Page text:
It’s a summer tradition, especially on Independence Day: barbecuing on the outdoor grill. Historically, cooking steaks, hot dogs, and hamburgers on a backyard grill has been a firmly established occurrence in America. Home-ownership would be much different today if it didn’t feature the deep-rooted hobby, that 75% of adults in the U.S. own a smoker or grill.
Grills are (and have been) here to stay, which is one answer to why sales of new-in-box hardware are only heating up modestly for North America’s grill and barbecue industry. The business, to put it simply, is mature.
Sales of grills in the U.S. are only increasing by a small percentage (in the single digits) every 12 months, and 10 years ago the market was almost 20% larger than it is today, according to the IBISWorld research firm.
Manufacturers of American grills would see better days if Weber-Stephen Products wasn’t the leader. The line of iconic Weber grills is also dealing with stiffly faced imported competitors, now making up 56% of sales in the U.S., previously 10% 10 years ago, shown by the data of IBISWorld.
Data from IBISWorld also shows Weber-Stephen leading the suppliers of U.S. grills in the market based on sales (measured by dollars, just over 30%). Taking 2nd place is Middleby Corporation. Their Viking and MagiKitch’n grills accounted for 16.6% of the pie. In December 2015, Lynx Grills Inc. was acquired by Middleby (constructs higher-end backyard cookers, with some activated by voice and topping 8 grand).
The market overall has grown slower than Weber has in the last several years, thanks to the company’s hardware reputation, positive logo recognition, steeper exports, and a healthier economy.
The numbers from Weber’s financial archive aren’t disclosed, yet IBISWorld estimated the privately held company’s sales of grills globally grew 10% on average every 12 months going back half a decade, to $235,000,000 in ’15.
They trace their roots to ’52 when Mr. Stephen Sr. was a Chicago employee. As makers of marine buoys, he took one of them, cut it in half, inventing a grill in the shape of a dome so the food would be protected by weather variables while keeping the BBQ flavor and smoke sealed in. Jump ahead to 1956 to see Weber newly designed, more similar then to the shape of the 2016 kettle grill.
Runner-Up to Weber? Char Broil
Weber’s grill lines currently include electric, charcoal, and gas units, not uncommon for some to cost a couple grand or more. The other guys in the picture, Char-Broil, sell the best among outdoor imported grills, although the models are Chinese made. That transition occurred in 2006. Before then, Georgia was the original site for Char-Broil production. Bradley Co. (the brand’s creator) gave a reason 10 years ago that the costs of production were ¼ cheaper in China.
Today, one of the changes key to an industry’s success is the ability to adapt to the desire of the consumer- BBQ a broader range of food, so additional accessories are being offered for BBQ grills, not including staples like hand mitts, tongs, and cleaning brushes.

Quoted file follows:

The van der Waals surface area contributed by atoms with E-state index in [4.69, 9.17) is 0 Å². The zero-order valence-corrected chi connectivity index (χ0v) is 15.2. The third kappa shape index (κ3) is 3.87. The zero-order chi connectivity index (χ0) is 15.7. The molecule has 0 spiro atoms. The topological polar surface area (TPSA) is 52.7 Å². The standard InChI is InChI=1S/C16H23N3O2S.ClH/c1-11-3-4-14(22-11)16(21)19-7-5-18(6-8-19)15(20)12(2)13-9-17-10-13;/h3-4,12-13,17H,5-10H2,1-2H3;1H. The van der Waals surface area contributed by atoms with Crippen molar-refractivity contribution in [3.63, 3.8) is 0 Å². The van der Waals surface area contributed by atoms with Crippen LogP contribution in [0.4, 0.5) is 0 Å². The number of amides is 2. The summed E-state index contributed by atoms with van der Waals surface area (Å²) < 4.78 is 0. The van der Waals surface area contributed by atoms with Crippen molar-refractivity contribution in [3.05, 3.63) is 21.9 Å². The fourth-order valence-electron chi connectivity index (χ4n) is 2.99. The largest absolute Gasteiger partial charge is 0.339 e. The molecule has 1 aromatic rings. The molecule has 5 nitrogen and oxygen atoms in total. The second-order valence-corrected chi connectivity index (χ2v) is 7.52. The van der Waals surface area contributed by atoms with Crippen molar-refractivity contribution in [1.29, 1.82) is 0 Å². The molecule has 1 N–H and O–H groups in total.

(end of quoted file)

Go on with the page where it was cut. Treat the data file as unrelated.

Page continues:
Some of the add-ons new to the market have big popularity: grill woks, broiling or fish baskets, and pizza stones. Carrie deGuzman, Hearth, Patio & Barbecue Association’s spokesperson, spoke how these items “really speak” in regards to the movement of food quality and the culinary adventure wanted by people.
As well, the chief marketing officer for Weber-Stephen, Kim Lefko, communicated how Weber’s “huge priority” is keeping up with trends and the wants of their customers.
Weber, for instance, introduced its recent portable line of Q1200 grills, which sat well with those in the 18-34 year old age bracket, (not entirely) because they’re suitable for tailgate parties and apartment balconies, noted from Lefko’s words. Also, the colors the Q1200 series comes in are youthful, which may shy away traditional black-and-silver grill jockeys, which include lime green, pink, and purple.
Still, the sales of BBQ grills should modestly continue to rise come 2017-19 as long as the economy’s growth continues and the consumer’s income (amount that’s disposable) is enough, Edward Rivera (analyst for IBISWorld) gave thought to.
BBQ profits are tied closely to the economic changes in America
The one industry this especially applies to? Housing. Unsurprisingly, grill businesses took a big hit during ’08-’10 when the ugly recession and housing crisis grasped the nation.
The industry recovered some since 2008 as the economy rebounded, as sales of U.S. grills climbed to nearly $1.45 billion in 2015, $0.23 billion more than 2009’s figures, noted from the IBISWorld findings. Sales were far above those in 2006, reaching almost $1.80 billion.
DeGuzman communicated how their trade group thinks they’ll see sales continue to be steady.
There’s no day more popular than July 4th for grilling outside. More than 75% of people who own a grill made plans to get their barbecues fired up on Independence Day, gathered by the HPBA. Those end-of-the-summer bookings, Labor Day and Memorial Day, were runner up (62% each).
Last summer, the group conducted a consumer survey, finding 37% of adults in the U.S. planned on buying a new smoker or grill in 2016. Of those purchased grills, 56% would serve as grill replacements.
And looking at the often debated charcoal vs gas comparison, gas wins. Charcoal grills were outsold by gas grills 40.1% to 57.7%. Electric grills were the remaining sold pieces (2.2%).
The generation of millennials- buyers 34 to 18 years old- are just as drawn to backyard cooking as their family was from years past. TV cook programs like “BBQ Pitmasters” is partly to blame for this trend, observed by Grilling With Rich’s (BBQ site) founder Richard Wachtel. He spoke how those BBQ techniques are looking to be brought home by people.